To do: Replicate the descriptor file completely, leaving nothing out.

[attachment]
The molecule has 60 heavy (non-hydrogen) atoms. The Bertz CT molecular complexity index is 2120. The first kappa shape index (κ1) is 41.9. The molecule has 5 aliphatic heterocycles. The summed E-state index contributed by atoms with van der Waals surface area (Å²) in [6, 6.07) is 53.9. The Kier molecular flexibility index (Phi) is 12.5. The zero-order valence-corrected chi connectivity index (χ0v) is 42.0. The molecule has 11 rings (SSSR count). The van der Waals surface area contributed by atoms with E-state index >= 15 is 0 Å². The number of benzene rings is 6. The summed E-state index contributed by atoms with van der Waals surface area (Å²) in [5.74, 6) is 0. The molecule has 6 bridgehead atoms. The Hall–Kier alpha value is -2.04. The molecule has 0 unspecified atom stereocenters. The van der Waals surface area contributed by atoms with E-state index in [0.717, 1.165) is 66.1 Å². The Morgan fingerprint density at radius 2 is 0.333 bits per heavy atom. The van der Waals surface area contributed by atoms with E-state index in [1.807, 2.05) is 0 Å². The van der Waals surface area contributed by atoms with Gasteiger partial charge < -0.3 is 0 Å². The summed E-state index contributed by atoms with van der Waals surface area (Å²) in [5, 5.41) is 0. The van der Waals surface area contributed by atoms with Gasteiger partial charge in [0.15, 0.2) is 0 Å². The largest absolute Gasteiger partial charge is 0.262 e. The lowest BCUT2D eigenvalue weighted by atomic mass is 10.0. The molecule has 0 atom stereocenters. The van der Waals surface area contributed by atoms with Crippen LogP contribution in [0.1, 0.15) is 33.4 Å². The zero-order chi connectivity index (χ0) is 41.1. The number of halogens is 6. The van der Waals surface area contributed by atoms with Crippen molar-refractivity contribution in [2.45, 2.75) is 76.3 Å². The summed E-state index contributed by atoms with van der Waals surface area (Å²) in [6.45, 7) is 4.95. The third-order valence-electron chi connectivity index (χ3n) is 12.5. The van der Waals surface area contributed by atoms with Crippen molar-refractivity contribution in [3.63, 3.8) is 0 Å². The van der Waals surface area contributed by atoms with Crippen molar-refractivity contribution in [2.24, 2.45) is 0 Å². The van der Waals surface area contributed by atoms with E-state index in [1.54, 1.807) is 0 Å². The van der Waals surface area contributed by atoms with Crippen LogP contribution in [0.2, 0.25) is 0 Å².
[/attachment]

The molecule has 60 heavy (non-hydrogen) atoms. The Bertz CT molecular complexity index is 2120. The first kappa shape index (κ1) is 41.9. The molecule has 5 aliphatic heterocycles. The summed E-state index contributed by atoms with van der Waals surface area (Å²) in [6, 6.07) is 53.9. The Kier molecular flexibility index (Phi) is 12.5. The zero-order valence-corrected chi connectivity index (χ0v) is 42.0. The molecule has 11 rings (SSSR count). The van der Waals surface area contributed by atoms with E-state index >= 15 is 0 Å². The number of benzene rings is 6. The summed E-state index contributed by atoms with van der Waals surface area (Å²) in [5.74, 6) is 0. The molecule has 6 bridgehead atoms. The Hall–Kier alpha value is -2.04. The molecule has 0 unspecified atom stereocenters. The van der Waals surface area contributed by atoms with E-state index in [0.717, 1.165) is 66.1 Å². The Morgan fingerprint density at radius 2 is 0.333 bits per heavy atom. The van der Waals surface area contributed by atoms with E-state index in [1.807, 2.05) is 0 Å². The van der Waals surface area contributed by atoms with Gasteiger partial charge < -0.3 is 0 Å². The summed E-state index contributed by atoms with van der Waals surface area (Å²) in [5, 5.41) is 0. The van der Waals surface area contributed by atoms with Gasteiger partial charge in [0.15, 0.2) is 0 Å². The largest absolute Gasteiger partial charge is 0.262 e. The lowest BCUT2D eigenvalue weighted by atomic mass is 10.0. The molecule has 0 atom stereocenters. The van der Waals surface area contributed by atoms with Crippen LogP contribution in [0.1, 0.15) is 33.4 Å². The zero-order chi connectivity index (χ0) is 41.1. The number of halogens is 6. The van der Waals surface area contributed by atoms with Crippen molar-refractivity contribution in [2.45, 2.75) is 76.3 Å². The summed E-state index contributed by atoms with van der Waals surface area (Å²) in [6.45, 7) is 4.95. The third-order valence-electron chi connectivity index (χ3n) is 12.5. The van der Waals surface area contributed by atoms with Crippen molar-refractivity contribution in [3.63, 3.8) is 0 Å². The van der Waals surface area contributed by atoms with Crippen molar-refractivity contribution in [2.24, 2.45) is 0 Å². The van der Waals surface area contributed by atoms with E-state index in [1.54, 1.807) is 0 Å². The van der Waals surface area contributed by atoms with Crippen LogP contribution in [0.2, 0.25) is 0 Å².